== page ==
Saturday, November 11, 2006
11 November is variously known as Armistice Day or as Remembrance Day. In the UK, in fact, while a two minutes' silence is observed at 11am on 11 November, the second Sunday of November is officially Remembrance Sunday, and most official ceremonies take place that day.
Undoubtedly the best-known symbol of remembrance, particularly in the English-speaking world, is the poppy, a type of flower that springs up in disturbed earth and so was widely in evidence in the North of France and in Flanders during the First World War. John McCrae's poem In Flanders Fields, written in 1915 near Ieper, starts with the memorable lines
In Flanders fields the poppies blow
Between the crosses, row on row,
That mark our place
It is with these famous lines in mind that Ieper now has a widely visited In Flanders Fields museum, where over 60% of visitors each year are British. Around this time of the year, many British schoolchildren visit the area around Ieper, a tradition which is kept alive (and affordable) with UK government support.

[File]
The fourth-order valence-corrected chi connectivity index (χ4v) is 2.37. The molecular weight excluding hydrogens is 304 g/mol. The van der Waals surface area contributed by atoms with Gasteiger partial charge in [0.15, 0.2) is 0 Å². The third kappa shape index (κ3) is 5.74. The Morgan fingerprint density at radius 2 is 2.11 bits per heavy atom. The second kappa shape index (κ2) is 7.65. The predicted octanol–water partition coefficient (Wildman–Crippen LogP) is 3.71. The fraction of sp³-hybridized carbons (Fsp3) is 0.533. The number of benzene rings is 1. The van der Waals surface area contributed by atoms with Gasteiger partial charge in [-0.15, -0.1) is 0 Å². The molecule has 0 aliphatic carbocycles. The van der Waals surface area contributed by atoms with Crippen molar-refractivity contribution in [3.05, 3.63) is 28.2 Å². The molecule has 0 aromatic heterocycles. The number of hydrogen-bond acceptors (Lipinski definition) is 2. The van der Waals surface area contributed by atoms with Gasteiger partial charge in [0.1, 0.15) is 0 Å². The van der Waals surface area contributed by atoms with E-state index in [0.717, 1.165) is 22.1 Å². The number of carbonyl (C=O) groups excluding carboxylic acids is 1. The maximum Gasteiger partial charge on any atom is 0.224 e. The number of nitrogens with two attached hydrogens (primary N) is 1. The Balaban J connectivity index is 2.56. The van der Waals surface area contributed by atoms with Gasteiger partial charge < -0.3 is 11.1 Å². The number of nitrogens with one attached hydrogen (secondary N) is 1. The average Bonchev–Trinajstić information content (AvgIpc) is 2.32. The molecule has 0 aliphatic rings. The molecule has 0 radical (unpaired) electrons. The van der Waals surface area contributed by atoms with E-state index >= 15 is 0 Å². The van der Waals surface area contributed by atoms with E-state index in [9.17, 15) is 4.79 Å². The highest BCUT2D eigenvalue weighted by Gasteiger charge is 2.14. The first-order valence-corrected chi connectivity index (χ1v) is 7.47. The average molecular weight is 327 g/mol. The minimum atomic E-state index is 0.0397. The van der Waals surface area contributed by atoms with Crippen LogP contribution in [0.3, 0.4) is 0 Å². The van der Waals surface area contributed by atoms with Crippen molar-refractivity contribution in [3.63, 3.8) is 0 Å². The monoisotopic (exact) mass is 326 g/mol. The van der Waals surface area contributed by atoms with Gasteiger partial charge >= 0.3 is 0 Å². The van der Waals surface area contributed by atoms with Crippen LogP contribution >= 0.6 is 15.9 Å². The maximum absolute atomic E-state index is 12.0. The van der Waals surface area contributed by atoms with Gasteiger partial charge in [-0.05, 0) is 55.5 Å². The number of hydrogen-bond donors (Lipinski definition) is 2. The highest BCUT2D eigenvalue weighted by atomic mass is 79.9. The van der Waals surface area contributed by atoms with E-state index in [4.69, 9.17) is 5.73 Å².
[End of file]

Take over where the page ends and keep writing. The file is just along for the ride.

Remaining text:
Apart from covering news surrounding Remembrance Day, including reports on the controversy over white vs. 'politically correct' red poppies, or on the question when one should start wearing poppies in public, the BBC also maintains an impressive Remembrance website with historical information, testimonies, war poetry, and much more. Well worth a virtual stop, if only to keep the memory of the war dead alive, and to stop and think about the immense human cost of war. Such is also the message in the conclusion to McCrae's poem:
If ye break faith with us who die
We shall not sleep, though poppies grow
In Flanders fields
[The image included in this entry is by Andrew Dunn and is used by permission under the Creative Commons Attribution ShareAlike 2.0 license.]
Posted by Lieven Vandelanotte at 5:10 PM